UK High Court Rules on Habitual Residence and Protective Measures in International Child Abduction Case

Citation: [2023] EWHC 3237 (Fam)
Judgment on

Introduction

In the case of EC v BM [2023] EWHC 3237 (Fam), the UK High Court of Justice was tasked with determining the habitual residence of two young children for the purpose of adjudicating a request for their summary return to the USA under The 1980 Hague Convention On The Civil Aspects Of International Child Abduction (“the 1980 Convention”). The case provides an illustration of the complex considerations that can arise when assessing a child’s habitual residence in international child abduction cases and elucidates on the application of protective measures under Article 13(b) of the 1980 Convention.

Key Facts

The case involved two children, Fred and Alex, who were taken from the USA to England by their mother without the consent of the father. The parents, while married, were in the midst of marital strife and the mother filed for divorce in England and Wales. The father, a dual Russian, Ukrainian and US citizen, pursued an application pursuant to the 1980 Convention seeking the children’s return to the USA, arguing they were habitually resident there. The mother, a Ukrainian mother with a US Green Card, contested the children’s habitual residence and raised defenses under Article 13(b) of the 1980 Convention, regarding the risk of harm to the children if returned.

In determining habitual residence, the court referred to the principles articulated by the Supreme Court in cases such as Re B (A Child: Custody Rights Habitual Residence) [2016], and Mercredi v Chaffe, emphasizing the need for a “global analysis” and considering the child’s degree of integration into a social and family environment. The court considered various factors, including the intentions of the parents, the duration and quality of the children’s presence in the respective countries, and the stability of the family unit.

The court also examined the protective measures available under Article 13(b). This assessment was based on the precedent established in Re C (Children) (Abduction: Article 13(b)) [2019] regarding the gravity of risk of harm or intolerability of the situation for the child, and how compliance with undertakings could be enforced. The updated Practice Guidance of the President of the Family Division, highlighted by Re T (Abduction: Protective Measures: Agreement to Return) [2023], was also considered, particularly around the enforcement of undertakings in the requesting jurisdiction.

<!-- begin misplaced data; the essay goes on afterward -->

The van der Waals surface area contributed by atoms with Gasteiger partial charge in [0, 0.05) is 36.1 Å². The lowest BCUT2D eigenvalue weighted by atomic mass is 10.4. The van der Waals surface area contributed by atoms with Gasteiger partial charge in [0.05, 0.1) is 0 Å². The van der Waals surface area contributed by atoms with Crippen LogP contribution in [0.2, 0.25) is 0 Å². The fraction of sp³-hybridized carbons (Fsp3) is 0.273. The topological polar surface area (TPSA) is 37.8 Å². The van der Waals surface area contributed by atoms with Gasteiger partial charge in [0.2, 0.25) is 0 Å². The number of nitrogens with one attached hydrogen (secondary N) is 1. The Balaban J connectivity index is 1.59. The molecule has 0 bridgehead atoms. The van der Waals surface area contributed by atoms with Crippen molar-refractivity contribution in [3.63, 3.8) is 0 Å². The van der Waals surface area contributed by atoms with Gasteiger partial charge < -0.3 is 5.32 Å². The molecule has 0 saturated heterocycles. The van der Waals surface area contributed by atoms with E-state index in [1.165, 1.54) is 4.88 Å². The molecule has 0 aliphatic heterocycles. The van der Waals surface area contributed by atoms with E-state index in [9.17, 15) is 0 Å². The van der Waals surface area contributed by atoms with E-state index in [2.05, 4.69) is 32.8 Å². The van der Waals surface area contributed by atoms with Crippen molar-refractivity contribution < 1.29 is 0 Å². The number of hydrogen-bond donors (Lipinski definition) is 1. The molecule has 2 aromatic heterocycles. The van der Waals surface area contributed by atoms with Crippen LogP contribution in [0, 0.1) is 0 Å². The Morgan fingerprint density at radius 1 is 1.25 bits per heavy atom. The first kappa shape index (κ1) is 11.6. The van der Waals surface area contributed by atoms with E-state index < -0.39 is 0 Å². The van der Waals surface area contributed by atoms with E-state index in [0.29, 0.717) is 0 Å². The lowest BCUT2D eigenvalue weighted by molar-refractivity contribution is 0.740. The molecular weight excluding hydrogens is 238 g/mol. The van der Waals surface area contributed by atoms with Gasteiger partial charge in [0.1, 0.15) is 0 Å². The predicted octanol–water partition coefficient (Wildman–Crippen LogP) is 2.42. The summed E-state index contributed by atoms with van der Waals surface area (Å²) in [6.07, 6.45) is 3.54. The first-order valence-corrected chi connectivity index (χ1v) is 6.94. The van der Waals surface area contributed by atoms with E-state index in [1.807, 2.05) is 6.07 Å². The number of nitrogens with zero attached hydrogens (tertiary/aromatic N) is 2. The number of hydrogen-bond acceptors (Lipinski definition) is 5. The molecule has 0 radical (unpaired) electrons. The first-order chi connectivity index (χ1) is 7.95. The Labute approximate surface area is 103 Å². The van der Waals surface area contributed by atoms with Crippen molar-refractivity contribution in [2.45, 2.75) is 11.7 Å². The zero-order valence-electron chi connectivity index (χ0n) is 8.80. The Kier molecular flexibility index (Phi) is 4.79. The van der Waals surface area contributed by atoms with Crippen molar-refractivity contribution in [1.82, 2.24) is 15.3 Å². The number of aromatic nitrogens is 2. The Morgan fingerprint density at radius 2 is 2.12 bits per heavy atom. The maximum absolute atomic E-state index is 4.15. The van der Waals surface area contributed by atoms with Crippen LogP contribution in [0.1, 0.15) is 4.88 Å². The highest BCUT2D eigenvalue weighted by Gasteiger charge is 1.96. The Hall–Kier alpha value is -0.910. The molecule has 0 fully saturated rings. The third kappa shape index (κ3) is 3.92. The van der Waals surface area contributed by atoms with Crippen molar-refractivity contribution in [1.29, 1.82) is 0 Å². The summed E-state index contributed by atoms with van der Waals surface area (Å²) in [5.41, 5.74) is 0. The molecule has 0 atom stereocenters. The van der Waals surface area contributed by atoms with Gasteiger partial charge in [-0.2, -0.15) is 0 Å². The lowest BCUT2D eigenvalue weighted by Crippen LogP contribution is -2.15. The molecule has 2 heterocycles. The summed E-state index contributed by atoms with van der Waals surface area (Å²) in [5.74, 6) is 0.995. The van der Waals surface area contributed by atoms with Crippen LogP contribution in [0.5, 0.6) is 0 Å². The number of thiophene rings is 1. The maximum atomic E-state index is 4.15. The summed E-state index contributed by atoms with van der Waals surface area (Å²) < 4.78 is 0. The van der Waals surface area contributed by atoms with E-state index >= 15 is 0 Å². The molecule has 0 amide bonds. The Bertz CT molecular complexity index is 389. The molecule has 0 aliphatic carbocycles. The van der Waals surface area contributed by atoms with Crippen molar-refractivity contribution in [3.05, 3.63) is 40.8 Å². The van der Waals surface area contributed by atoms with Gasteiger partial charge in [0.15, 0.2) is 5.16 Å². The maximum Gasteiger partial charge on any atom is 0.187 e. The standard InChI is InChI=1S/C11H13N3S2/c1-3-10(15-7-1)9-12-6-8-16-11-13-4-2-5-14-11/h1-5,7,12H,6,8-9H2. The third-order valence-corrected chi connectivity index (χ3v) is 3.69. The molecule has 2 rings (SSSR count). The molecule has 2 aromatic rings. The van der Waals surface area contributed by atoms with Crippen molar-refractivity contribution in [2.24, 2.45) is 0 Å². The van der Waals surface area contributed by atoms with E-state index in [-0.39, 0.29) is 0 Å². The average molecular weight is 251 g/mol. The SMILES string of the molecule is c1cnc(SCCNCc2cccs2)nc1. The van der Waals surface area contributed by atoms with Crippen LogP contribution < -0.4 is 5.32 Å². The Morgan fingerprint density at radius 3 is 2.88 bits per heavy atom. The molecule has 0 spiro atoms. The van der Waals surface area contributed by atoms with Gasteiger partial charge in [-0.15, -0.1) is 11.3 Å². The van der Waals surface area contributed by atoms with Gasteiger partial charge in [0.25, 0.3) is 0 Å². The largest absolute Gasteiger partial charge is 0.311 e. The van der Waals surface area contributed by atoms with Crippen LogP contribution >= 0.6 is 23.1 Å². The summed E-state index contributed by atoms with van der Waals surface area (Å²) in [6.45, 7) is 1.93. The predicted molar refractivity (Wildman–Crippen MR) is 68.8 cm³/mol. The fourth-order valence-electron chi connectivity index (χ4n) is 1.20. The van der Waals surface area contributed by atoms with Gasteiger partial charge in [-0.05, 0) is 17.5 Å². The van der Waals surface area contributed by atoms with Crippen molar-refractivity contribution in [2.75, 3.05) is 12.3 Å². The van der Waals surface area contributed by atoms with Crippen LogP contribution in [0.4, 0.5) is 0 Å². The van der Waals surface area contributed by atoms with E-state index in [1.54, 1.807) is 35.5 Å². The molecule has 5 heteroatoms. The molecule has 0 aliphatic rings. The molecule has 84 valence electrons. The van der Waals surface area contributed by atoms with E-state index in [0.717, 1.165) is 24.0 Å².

Outcomes

The court concluded that the father failed to establish on a balance of probabilities that either child was habitually resident in the USA on 9 June 2022. It found that a period of stability and integration into a social life in Italy potentially established habitual residence there. However, upon leaving Italy for the USA, the children lacked habitual residence during the transient period that followed.

The court recognized the risk of separation from the mother if returned to the USA, but found itself unable to fairly assess the mother’s Article 13(b) defense due to the lack of the father’s legal representation at a critical juncture. As such, the court did not make a definitive ruling on Article 13(b), but the findings on habitual residence negated the need to do so.

Conclusion

The EC v BM case exemplifies the nuanced analysis required in international child abduction cases. The determination of habitual residence is a complex and fact-sensitive task that involves a holistic examination of the child’s circumstances. The case also underscores the importance of clear evidence regarding the enforceability of undertakings, critical to the assessment of defenses under Article 13(b) of the 1980 Convention. Through this detailed examination, the judgment addresses both the micro-level family dynamics as well as the macro-level legal frameworks guiding cross-border child custody disputes.

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